So Karl Rove is "proud" of waterboarding, which means he's proud of the fact that his administration disgraced the United States with torture. I'm not sure what else he was supposed to say -- the only possible justification he has is that some good might have come out of his administration breaking the law. Matthew Yglesias has noted this inconsistency with torture defenders -- what does it matter if waterboarding was torture if it was indeed so effective and saved so many lives?
Whatever is left of Rove's conscience tugs at him and provokes him to insist that it wasn't torture because military personnel who go through Survival, Evasion, Resistance, Escape training (SERE) are waterboarded in a limited context. Of course, SERE training is given to military personnel so that if captured, they might be able to resist being, you know, tortured. As Matt Corley notes, even the Bush administration's own lawyers conceded that soldiers being waterboarded "are obviously in a very different situation from detainees undergoing interrogation." The CIA Inspector General's report noted an interrogator's conclusion that the difference between waterboarding in interrogation and waterboarding in SERE training is that the former "is for real."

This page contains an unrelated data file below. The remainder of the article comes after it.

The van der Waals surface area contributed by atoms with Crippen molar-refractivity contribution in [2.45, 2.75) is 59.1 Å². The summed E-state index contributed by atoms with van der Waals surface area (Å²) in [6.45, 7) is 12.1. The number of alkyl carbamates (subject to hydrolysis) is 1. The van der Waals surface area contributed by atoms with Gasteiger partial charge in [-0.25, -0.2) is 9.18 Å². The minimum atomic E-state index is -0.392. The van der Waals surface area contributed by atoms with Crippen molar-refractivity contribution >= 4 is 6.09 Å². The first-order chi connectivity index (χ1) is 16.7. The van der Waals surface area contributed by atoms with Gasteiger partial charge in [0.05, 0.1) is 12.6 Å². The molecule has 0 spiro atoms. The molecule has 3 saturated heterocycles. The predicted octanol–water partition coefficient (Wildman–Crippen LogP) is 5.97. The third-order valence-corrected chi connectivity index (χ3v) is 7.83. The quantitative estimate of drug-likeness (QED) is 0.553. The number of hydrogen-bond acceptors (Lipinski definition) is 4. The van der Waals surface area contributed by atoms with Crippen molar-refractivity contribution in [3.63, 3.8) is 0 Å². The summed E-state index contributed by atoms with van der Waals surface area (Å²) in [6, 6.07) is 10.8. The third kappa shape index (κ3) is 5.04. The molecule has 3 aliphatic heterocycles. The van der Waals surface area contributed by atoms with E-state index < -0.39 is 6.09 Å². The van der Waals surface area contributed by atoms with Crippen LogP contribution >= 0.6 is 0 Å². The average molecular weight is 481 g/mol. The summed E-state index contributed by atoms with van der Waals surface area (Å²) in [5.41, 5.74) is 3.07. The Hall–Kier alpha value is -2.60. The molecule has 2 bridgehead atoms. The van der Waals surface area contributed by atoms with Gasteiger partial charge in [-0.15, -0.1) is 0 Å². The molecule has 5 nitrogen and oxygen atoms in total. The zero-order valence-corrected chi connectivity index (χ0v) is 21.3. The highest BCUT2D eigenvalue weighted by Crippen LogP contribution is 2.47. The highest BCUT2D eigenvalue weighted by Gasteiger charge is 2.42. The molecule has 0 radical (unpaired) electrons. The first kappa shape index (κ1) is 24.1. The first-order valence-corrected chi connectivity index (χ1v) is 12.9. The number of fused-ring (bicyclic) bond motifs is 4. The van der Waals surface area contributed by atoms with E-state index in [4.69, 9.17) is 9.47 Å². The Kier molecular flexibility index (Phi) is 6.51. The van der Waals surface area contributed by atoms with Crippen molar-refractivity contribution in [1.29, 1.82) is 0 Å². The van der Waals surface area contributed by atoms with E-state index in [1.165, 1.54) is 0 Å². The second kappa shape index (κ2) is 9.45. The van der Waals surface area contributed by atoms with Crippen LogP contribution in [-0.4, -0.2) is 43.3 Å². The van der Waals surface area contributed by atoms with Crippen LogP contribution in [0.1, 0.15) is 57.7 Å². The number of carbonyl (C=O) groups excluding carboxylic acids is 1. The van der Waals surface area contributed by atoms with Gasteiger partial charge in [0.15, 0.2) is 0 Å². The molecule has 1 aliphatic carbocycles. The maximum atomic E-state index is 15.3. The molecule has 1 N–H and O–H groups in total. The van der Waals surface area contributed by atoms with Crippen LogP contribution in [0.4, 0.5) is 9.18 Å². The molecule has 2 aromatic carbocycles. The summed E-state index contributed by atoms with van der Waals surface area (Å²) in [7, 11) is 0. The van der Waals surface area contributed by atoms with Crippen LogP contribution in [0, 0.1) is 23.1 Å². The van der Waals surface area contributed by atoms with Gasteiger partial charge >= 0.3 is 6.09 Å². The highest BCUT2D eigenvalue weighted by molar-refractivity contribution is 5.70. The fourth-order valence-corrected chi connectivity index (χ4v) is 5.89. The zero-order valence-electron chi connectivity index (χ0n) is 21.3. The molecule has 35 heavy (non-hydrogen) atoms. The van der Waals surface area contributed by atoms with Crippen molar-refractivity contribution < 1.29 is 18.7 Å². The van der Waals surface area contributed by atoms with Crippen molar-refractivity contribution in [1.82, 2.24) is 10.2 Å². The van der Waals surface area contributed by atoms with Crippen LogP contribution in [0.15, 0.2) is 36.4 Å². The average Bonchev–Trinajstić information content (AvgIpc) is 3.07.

There's also the fact that the case that waterboarding isn't torture is based on legal work that the Justice Department concluded was terrible. As David Cole notes:
The one thing practically everyone interviewed by the OPR agreed about was that Yoo’s legal work on the torture memos was atrocious. Bush’s Attorney General Michael Mukasey called it “slovenly.” Jack Goldsmith, another Republican who headed the Office of Legal Counsel from 2003 to 2004, said that Yoo’s August 2002 memo justifying torture by the CIA was “riddled with error” and a “one-sided effort to eliminate any hurdles posed by the torture law.”
There hasn't been a definitive ruling from the courts that waterboarding is torture. But the legal arguments conservatives have been relying on to argue that waterboarding is not torture are "slovenly" and "riddled with error." Conservatives can stand by that if they want, but all that does is reinforce the underlying illegitimacy of the legal case for waterboarding.
This is a masquerade, a game they play to assuage the conscience of the atrocities they have twisted it into accepting.
-- A. Serwer